Anderson demands 5-year deal Offered $30 million over 4 by Braves, he toughens O's stance

Otherwise 'I won't be back'

Standing $23M offer of O's 'not acceptable'

November 20, 1997|By Joe Strauss | Joe Strauss,SUN STAFF

PHOENIX -- Flush with money no longer obligated to jettisoned first baseman Fred McGriff, the NL East champion Atlanta Braves assumed the clear lead yesterday in bidding for free-agent outfielder Brady Anderson by offering a four-year, $30 million package, according to sources close to negotiations.

Even more ominous for the Orioles, Anderson insists he will not return to Baltimore for less money unless owner Peter Angelos agrees to give him a five-year contract, something Angelos vowed not to do Tuesday night.

"If he won't give me five years, I won't be back," Anderson said last night.

Anderson turns 34 in January, stirring caution among many, including the Braves, who ponder a 38-year-old in the final year of his contract. However, the Braves may be able to avoid the fifth-year issue with more salary.

"I don't see any down side to the Orioles signing me to an extremely long-term contract. I don't see how the Orioles could be hurt by that," Anderson said. "If they just want to win an argument by not going past four years -- if that's their only goal -- they can win it if they want."

The Braves' package dwarfs the Orioles' standing offer of four years worth $23 million that also includes $5 million in deferred money.

The Braves' offer -- made during an early morning meeting with agent Jeff Borris in the team's hotel suite -- includes no deferred money. Angelos insisted Tuesday night that he would not give Anderson $7 million per season nor a fifth year on his contract. Referring to the Orioles' offer, Anderson said, "That offer is not acceptable. If it wasn't acceptable then, how is it going to be more acceptable now?"

Momentum seems to be working against the Orioles, so much so that team officials have expressed interest in free-agent center fielder Otis Nixon and may ready an offer before the weekend.

Borris spoke with general manager Pat Gillick and assistant GM Kevin Malone during Tuesday's expansion draft. Neither can be optimistic about a successful resolution.

"Certainly, we all hope Brady's back next year. But in this business, you don't always get what you hope for, so we have to make plans in case things don't work out," Malone said last night.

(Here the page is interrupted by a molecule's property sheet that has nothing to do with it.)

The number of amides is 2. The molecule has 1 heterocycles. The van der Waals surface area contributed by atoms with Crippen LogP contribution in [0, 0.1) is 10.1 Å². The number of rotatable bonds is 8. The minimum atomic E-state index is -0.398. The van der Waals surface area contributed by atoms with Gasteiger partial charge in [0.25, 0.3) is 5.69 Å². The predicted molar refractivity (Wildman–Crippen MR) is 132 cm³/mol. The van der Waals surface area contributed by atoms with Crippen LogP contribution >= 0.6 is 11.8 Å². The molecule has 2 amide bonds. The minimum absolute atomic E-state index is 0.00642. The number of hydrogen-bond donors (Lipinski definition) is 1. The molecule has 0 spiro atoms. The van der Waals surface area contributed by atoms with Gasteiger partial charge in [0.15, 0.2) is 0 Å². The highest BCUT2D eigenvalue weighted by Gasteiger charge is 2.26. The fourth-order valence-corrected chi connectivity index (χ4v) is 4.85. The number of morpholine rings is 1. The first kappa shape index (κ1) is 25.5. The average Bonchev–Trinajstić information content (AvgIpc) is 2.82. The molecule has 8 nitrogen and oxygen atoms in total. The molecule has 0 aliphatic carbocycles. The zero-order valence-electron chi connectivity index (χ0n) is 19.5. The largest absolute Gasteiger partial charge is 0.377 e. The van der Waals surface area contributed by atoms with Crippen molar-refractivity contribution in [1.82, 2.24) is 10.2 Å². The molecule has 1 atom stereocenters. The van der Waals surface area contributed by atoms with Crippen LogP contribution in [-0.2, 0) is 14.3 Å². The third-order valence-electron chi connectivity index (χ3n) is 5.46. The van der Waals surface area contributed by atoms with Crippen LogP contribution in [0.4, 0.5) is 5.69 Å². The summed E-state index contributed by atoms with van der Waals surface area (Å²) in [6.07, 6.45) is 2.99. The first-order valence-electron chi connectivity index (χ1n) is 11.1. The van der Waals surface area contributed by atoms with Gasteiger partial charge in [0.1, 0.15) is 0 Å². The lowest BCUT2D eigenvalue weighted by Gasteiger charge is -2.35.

Earlier this week Anderson's representatives were hopeful of an agreement by week's end. However, the matter may now extend until at least Thanksgiving, a negotiating source said last night.

Though Angelos appeared to draw a line in the sand Tuesday, sources indicated he was ready to offer a modified proposal to Anderson last night. In a move at least as symbolic as it was substantive, Angelos met the player at his Inner Harbor apartment last night to better the club's position. A source said that progress was made, though details were unavailable.

The Orioles' majority owner has been singularly upbeat throughout the process that Anderson would return.

Angelos assumed control of negotiations from Gillick and Malone last April. After the two sides appeared to reach a deal in principle, talks stagnated.

In recent weeks, Anderson has shown increasing reluctance to settle for significantly less than market value, something teammates Cal Ripken and Mike Mussina did last spring. Anderson's stance further stiffened Monday when the Arizona Diamondbacks rattled the industry by signing free-agent shortstop Jay Bell to a five-year, $34 million contract.

"[Angelos] can't really be oblivious to the fact he lost money by waiting to sign me," maintained Anderson. "Even if I would agree to his price right now it's still more than what they could have had me for last spring. They took a chance and I took a chance by not taking their money. Mike and Cal wanted the security and the Orioles gave them the contract like they should have. The Orioles made great deals with those two guys and those guys got the security they wanted.

"I started the season with a broken rib and no contract. During the course of the year, I improved my position greatly."

Anderson's departure would create dramatic shuffling within a team that apparently has dedicated itself to one final push for a world championship before dismantling.

The free-agent market offers little in center-field help except for the slap-hitting Nixon and Kenny Lofton, who will likely command more salary than Anderson. Meanwhile, Anderson, who hit 50 home runs in 1996, has benefited from recent contracts given outfielders Sammy Sosa, Gary Sheffield and Marquis Grissom.

"I'll put what I've done the last five or six years against what Sammy Sosa has done the last five or six years," Anderson said of the Chicago Cubs' outfielder, who earns an average $10 million per season.

In a showdown with the Orioles, the Braves appear in the stronger financial position. Their payroll was about $10 million less than the Orioles' last season and Tuesday night's trade of McGriff to the expansion Tampa Bay Devil Rays freed an additional $5.25 million for the next two years.

Conversely, the Orioles must address the free agency of Rafael Palmeiro, Roberto Alomar, B. J. Surhoff and Scott Erickson after next season.

"If the Orioles want me for less than other teams want to pay, then I want it to be my last contract," Anderson said. "When I stop playing I want it to be because I decide to stop playing. It'll be when I decide."

Pub Date: 11/20/97

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